From a review by Karla Hofmannova for Hudebni rozhledy 8/2009, 18.
Feminissimo! Women Playing Music by Women. Laura Kobayashi, violin; Susan Keith Gray, piano. (Albany 1081)
The chromatic, lustrous beauty of Czech Vitezslava Kapralova's Elegie (1939) is a joy, all the more poignant because the composer died the year after composing it, at the age of 25.
From a review by Catherine Nelson for The Strad, June 2009, 87.
Hudebni forum z Brna s Janem Hlavacem, Cesky rozhlas 3 Vltava, 18. tyden.
Uvodni porad patril Vitezslave Kapralove a jeji rane Sonate Appassionate pro klavir.
Skladba z roku 1933 mela premieru o rok pozdeji v sale Konzervatore Brno v podani Frantiska Jilka
a pote nadlouho zmizela. I proto nove objevenou, roku 2006 nakladatelstvím Amos zrekonstruovanou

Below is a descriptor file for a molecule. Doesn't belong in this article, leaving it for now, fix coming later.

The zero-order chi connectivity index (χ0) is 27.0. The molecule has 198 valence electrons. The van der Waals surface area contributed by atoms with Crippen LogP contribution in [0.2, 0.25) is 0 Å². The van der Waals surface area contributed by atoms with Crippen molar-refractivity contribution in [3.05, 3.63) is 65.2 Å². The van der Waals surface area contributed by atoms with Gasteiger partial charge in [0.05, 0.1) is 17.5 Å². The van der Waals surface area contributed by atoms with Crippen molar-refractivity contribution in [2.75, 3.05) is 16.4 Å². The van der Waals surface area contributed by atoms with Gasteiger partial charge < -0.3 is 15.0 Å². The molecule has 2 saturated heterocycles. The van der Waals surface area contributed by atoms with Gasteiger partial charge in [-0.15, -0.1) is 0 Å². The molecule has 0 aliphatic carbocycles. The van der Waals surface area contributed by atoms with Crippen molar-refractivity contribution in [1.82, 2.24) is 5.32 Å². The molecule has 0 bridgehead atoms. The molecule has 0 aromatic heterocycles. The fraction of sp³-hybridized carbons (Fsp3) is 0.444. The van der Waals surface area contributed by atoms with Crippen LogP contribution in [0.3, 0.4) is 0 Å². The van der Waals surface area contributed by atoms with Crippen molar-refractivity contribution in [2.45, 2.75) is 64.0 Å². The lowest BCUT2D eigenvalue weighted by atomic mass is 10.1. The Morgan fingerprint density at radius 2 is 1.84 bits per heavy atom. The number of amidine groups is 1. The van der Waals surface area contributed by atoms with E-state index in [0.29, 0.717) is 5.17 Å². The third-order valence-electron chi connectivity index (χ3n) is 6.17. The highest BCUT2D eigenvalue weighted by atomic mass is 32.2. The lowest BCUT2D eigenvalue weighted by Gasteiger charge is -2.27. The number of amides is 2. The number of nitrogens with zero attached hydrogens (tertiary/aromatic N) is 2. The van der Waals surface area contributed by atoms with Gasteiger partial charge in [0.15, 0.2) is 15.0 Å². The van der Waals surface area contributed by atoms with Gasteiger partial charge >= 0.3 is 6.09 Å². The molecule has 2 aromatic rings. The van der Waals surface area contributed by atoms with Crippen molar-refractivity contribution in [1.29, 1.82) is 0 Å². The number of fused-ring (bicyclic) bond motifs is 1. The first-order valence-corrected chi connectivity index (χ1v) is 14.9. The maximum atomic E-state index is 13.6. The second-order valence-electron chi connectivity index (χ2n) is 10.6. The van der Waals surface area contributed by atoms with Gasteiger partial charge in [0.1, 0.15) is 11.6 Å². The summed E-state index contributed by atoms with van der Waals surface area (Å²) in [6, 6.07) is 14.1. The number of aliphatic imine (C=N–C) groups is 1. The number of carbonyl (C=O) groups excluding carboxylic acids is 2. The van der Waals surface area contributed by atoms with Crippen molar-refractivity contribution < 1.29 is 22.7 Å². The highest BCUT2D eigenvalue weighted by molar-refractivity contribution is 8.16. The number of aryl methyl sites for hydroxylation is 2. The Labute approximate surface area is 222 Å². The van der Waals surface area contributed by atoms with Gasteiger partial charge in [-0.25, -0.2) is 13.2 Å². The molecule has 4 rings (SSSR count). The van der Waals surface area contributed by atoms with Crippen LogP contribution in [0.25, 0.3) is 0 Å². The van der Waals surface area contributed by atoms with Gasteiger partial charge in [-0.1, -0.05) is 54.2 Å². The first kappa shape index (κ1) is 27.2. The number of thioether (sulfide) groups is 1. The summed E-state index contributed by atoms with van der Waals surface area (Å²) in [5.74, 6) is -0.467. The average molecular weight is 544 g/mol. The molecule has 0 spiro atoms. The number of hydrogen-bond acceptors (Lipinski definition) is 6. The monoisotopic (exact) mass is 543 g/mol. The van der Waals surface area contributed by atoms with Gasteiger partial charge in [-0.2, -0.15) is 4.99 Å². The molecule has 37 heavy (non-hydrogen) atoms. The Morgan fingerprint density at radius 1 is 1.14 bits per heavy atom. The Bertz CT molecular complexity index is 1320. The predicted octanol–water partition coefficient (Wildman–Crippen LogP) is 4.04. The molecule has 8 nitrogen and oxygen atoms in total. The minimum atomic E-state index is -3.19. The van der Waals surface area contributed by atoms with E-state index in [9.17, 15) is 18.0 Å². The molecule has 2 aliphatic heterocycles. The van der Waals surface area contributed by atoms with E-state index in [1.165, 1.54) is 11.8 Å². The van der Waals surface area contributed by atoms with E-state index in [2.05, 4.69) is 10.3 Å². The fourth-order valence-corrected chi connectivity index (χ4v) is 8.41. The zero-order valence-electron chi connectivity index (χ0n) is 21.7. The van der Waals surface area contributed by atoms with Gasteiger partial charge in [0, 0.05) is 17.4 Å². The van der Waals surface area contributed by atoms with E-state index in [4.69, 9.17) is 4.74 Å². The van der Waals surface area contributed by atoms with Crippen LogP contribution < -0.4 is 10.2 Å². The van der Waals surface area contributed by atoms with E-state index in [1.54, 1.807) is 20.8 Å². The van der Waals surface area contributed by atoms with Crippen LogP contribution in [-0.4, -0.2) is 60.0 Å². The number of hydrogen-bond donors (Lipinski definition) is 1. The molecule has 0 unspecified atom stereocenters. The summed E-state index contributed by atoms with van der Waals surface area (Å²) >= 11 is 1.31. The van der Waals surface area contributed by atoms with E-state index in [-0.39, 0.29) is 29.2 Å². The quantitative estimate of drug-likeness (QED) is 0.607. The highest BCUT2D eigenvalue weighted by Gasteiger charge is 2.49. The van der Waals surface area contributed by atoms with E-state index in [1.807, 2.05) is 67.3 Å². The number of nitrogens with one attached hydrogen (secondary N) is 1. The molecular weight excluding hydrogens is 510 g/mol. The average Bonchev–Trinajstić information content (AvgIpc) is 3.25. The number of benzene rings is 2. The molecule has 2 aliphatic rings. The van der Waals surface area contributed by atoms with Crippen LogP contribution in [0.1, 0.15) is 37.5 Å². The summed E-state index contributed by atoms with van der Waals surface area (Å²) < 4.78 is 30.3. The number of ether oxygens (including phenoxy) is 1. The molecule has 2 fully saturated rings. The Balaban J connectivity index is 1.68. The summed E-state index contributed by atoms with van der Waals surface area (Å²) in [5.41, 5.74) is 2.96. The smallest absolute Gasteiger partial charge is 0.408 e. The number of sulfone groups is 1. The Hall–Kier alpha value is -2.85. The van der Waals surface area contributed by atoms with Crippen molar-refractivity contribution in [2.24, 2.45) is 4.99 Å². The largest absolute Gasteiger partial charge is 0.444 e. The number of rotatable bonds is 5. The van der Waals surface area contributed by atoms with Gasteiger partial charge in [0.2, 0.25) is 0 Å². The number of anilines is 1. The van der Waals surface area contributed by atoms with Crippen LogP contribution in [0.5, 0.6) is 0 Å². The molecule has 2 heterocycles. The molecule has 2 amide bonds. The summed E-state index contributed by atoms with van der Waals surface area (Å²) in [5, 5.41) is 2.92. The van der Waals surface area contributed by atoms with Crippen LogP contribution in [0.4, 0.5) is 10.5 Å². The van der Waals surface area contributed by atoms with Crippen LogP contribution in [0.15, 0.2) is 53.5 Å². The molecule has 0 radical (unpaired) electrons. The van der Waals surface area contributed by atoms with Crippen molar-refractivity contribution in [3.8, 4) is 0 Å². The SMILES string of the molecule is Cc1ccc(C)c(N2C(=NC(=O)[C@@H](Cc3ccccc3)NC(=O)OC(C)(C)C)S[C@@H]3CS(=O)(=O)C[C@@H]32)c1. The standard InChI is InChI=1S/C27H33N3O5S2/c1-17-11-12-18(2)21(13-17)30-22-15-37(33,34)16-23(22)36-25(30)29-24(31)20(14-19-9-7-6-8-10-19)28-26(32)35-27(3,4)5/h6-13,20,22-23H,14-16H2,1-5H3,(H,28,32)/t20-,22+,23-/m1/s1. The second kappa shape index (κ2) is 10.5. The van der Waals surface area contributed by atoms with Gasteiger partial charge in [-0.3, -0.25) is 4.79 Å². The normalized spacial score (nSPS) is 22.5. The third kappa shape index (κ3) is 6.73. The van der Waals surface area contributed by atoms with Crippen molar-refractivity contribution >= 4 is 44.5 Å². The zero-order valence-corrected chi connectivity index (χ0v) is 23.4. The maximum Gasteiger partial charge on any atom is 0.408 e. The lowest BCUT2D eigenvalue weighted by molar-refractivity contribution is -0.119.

"mezeru" jiste oceni nejen fandove jednoho z nejpronikavejsich talentu nasi hudby.
Sympaticka byla pritomnost interpretky Alice Rajnohove, ostatne slovo interpreta by melo byt v
pocinech tohoto typu vzdycky standardem. Kdo nekdy absolvoval skladatelsky vecer konzervatore,
dokaze si mozna zive predstavit tehdejsi udiv nad ani ne osmnactiletym stvorenim,
ktere se znicehonic predstavi ctvrthodinovou, napady naditou porci tonu,
ktere - svete div se - dokazi svoje emoce udrzet na uzde, vsechno nevyzvanit a jeste vzbudit
zvedavost. I kdyz uvodni Appassionato az prilis kotvi v romanticke klavirni sazbe,
tu a tam prosvitne lakava souzvukova "pridrzlost," ktera je do uvedomele slohove studie vpasovana.
Zato druha veta Tema s variacemi svou pikantni a menlivou klavirni sazbou v leccems
pripomina jiz vrcholne skladby sve autorky, zejmena Dubnova preludia a
Variace na zvony kostela St-Etienne du Mont. Uvazime-li, ze dilo vzniklo roku 1933
(v prazskem skladatelskem cechu obvykle mrtvolno) a neboji se koketovat s atonalitou,
Zkratka a dobre, puvodne jsem se bal, ze pujde o dalsi pravem zapomenutou juvenilii,